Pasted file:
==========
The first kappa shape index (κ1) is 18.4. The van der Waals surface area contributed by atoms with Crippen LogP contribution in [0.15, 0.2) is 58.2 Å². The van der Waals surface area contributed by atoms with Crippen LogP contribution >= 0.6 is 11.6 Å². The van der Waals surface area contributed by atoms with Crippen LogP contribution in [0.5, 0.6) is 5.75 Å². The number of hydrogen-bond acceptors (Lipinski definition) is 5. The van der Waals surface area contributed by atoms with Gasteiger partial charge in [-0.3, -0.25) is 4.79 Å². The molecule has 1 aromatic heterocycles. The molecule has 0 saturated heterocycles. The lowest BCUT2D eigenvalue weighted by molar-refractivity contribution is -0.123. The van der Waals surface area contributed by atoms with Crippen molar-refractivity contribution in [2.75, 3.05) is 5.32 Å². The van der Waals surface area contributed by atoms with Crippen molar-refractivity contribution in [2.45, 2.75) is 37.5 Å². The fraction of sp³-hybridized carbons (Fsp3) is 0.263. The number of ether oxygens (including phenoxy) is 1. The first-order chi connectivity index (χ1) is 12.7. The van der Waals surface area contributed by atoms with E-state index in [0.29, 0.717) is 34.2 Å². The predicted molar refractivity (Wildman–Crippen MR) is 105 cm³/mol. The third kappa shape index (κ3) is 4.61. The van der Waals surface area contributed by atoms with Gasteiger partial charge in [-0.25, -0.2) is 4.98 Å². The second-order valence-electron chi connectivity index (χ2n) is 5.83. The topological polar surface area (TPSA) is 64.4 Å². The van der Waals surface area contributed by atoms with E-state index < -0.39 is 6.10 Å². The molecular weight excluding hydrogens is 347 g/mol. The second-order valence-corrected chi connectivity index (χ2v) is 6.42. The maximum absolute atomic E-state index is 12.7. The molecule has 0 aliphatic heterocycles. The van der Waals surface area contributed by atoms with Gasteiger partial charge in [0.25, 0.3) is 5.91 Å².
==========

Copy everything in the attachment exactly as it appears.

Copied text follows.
The first kappa shape index (κ1) is 18.4. The van der Waals surface area contributed by atoms with Crippen LogP contribution in [0.15, 0.2) is 58.2 Å². The van der Waals surface area contributed by atoms with Crippen LogP contribution >= 0.6 is 11.6 Å². The van der Waals surface area contributed by atoms with Crippen LogP contribution in [0.5, 0.6) is 5.75 Å². The number of hydrogen-bond acceptors (Lipinski definition) is 5. The van der Waals surface area contributed by atoms with Gasteiger partial charge in [-0.3, -0.25) is 4.79 Å². The molecule has 1 aromatic heterocycles. The molecule has 0 saturated heterocycles. The lowest BCUT2D eigenvalue weighted by molar-refractivity contribution is -0.123. The van der Waals surface area contributed by atoms with Crippen molar-refractivity contribution in [2.75, 3.05) is 5.32 Å². The van der Waals surface area contributed by atoms with Crippen molar-refractivity contribution in [2.45, 2.75) is 37.5 Å². The fraction of sp³-hybridized carbons (Fsp3) is 0.263. The number of ether oxygens (including phenoxy) is 1. The first-order chi connectivity index (χ1) is 12.7. The van der Waals surface area contributed by atoms with E-state index in [0.29, 0.717) is 34.2 Å². The predicted molar refractivity (Wildman–Crippen MR) is 105 cm³/mol. The third kappa shape index (κ3) is 4.61. The van der Waals surface area contributed by atoms with Gasteiger partial charge in [-0.25, -0.2) is 4.98 Å². The second-order valence-electron chi connectivity index (χ2n) is 5.83. The topological polar surface area (TPSA) is 64.4 Å². The van der Waals surface area contributed by atoms with E-state index < -0.39 is 6.10 Å². The molecular weight excluding hydrogens is 347 g/mol. The second-order valence-corrected chi connectivity index (χ2v) is 6.42. The maximum absolute atomic E-state index is 12.7. The molecule has 0 aliphatic heterocycles. The van der Waals surface area contributed by atoms with Gasteiger partial charge in [0.25, 0.3) is 5.91 Å².